Tornadoes: What You Need to Know

Tornadoes: What You Need to Know

Tornadoes are widely regarded as one of the most potent and violent weather events, leaving harm and destruction in their wake. According to the National Oceanic and Atmospheric Agency (NOAA), around 1,200 tornadoes hit the United States every year. According to our expert on property claims in Central Florida, here's what homeowners need to know about tornado safety before, during, and after severe weather events.

Understand the local risk factors.

While tornadoes can happen unexpectedly throughout the year, they are most dominant from March to July, with peak tornado season ranging by region. Tornadoes can hit virtually anywhere – and have been documented in all 50 states – but specific areas are most at risk, including the southern Plains, the northern Plains, the Gulf coast, and the upper Midwest. While tornadoes can occur at any time, they typically materialize between 4 pm and 9 pm.

Determine the nearest safe location.

Every family should determine a place they can shelter in minutes. Here are some recommendations to consider:

  • Ideal alternatives include a basement, beneath a stairwell, an interior restroom, or any windowless room on the lowest floor. The critical factor is that you should bypass a room that has windows.
  • Prior advice often advised you to open windows to balance pressure, but that is no longer recommended.
  • If you are on a lower level of a multi-story home, consider the site of heavy furniture and appliances and arrange yourself elsewhere in case the floor above falls in.
  • Flying debris is the greatest danger in a tornado, so your sanctuary should include defensive coverings, like thick blankets or sleeping bags.
  • Practice squatting low to the floor, face down, and protecting your head with your hands.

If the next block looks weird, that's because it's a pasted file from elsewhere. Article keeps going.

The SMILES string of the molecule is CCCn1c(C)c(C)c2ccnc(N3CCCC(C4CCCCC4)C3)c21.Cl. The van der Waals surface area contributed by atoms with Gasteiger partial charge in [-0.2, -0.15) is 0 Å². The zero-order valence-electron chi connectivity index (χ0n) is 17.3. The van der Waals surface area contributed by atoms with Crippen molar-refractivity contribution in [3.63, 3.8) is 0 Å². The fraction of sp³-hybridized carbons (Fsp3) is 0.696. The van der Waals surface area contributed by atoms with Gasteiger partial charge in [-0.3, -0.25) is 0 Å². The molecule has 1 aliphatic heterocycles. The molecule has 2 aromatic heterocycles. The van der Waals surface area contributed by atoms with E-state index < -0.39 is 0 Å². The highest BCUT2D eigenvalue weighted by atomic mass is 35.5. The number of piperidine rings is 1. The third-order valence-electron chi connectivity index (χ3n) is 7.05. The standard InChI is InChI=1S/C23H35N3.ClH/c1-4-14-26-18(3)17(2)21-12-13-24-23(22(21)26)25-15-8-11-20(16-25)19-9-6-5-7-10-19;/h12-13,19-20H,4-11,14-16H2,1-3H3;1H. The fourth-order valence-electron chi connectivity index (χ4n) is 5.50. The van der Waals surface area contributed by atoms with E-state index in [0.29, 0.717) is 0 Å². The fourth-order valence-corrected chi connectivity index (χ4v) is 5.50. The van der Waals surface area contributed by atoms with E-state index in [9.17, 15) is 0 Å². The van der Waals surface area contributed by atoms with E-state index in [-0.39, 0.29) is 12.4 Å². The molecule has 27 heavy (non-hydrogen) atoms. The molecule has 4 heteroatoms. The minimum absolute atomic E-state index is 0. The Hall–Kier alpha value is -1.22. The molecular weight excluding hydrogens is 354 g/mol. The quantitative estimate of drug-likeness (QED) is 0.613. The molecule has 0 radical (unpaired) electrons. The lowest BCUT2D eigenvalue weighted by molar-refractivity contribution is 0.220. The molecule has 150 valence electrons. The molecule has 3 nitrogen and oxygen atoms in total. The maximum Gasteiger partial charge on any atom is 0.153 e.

• Ask at the office or your child's school where the closest safe space is, and confirm they hold drills consistently.
  • Make it a routine to scan stores, temples, arenas, movie theaters, gyms, and other locations you frequent to identify areas where you can take cover if required.

Safeguard your residence.

Preparing your house for a tornado implicates steps similar to preparedness for any other natural disaster:

  • Secure heavy furnishings and appliances with straps or brackets to reduce the chance they will overturn.
  • Remove photo frames and mirrors from walls over beds.
  • Reposition large objects from top shelves to lower surfaces to reduce the risk of falling.
  • Establish tornado shutters to reduce damage from winds and flying debris.
  • Keep your lawn free of debris and irrelevant loose items like ride-on toys or garden implements.
  • Aim to secure outdoor items, like furnishings, if a tornado is looming.

In addition, some homeowners decide to create safe rooms, which are fortified with concrete or steel to provide additional security. If your home construction didn't include one, they can be constructed in the basement or by reinforcing existing closets or interior bathrooms.

Discuss your communication plan.

If you've heard this suggestion before for other kinds of natural disasters or house fires, it's because it's useful. Every family should have an emergency plan that has alternatives for communicating with each other to establish their safety and location. Since local phone systems are often overwhelmed, determine an out-of-town contact since that individual might be easier to contact and can track locations for the entire family.

These are some things you need to know about tornadoes. Call us today if you need assistance with property claims in Central Florida. We are here to help!

To Top